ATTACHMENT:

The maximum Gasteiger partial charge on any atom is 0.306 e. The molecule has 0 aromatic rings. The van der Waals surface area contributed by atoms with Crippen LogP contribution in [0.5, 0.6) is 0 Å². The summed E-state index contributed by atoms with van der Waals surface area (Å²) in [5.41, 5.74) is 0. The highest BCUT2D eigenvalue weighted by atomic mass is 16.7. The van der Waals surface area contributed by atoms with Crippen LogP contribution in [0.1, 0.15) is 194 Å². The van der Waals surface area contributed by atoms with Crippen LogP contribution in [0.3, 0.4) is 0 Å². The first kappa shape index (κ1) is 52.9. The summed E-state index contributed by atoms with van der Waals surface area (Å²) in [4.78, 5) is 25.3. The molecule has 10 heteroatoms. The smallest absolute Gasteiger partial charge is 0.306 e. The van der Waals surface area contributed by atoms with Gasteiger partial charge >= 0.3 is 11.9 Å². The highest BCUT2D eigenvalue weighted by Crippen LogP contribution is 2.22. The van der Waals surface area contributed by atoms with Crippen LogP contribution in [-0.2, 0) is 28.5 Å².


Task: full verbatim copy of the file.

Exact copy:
The maximum Gasteiger partial charge on any atom is 0.306 e. The molecule has 0 aromatic rings. The van der Waals surface area contributed by atoms with Crippen LogP contribution in [0.5, 0.6) is 0 Å². The summed E-state index contributed by atoms with van der Waals surface area (Å²) in [5.41, 5.74) is 0. The highest BCUT2D eigenvalue weighted by atomic mass is 16.7. The van der Waals surface area contributed by atoms with Crippen LogP contribution in [0.1, 0.15) is 194 Å². The van der Waals surface area contributed by atoms with Crippen LogP contribution in [0.3, 0.4) is 0 Å². The first kappa shape index (κ1) is 52.9. The summed E-state index contributed by atoms with van der Waals surface area (Å²) in [4.78, 5) is 25.3. The molecule has 10 heteroatoms. The smallest absolute Gasteiger partial charge is 0.306 e. The van der Waals surface area contributed by atoms with Gasteiger partial charge >= 0.3 is 11.9 Å². The highest BCUT2D eigenvalue weighted by Crippen LogP contribution is 2.22. The van der Waals surface area contributed by atoms with Crippen LogP contribution in [-0.2, 0) is 28.5 Å².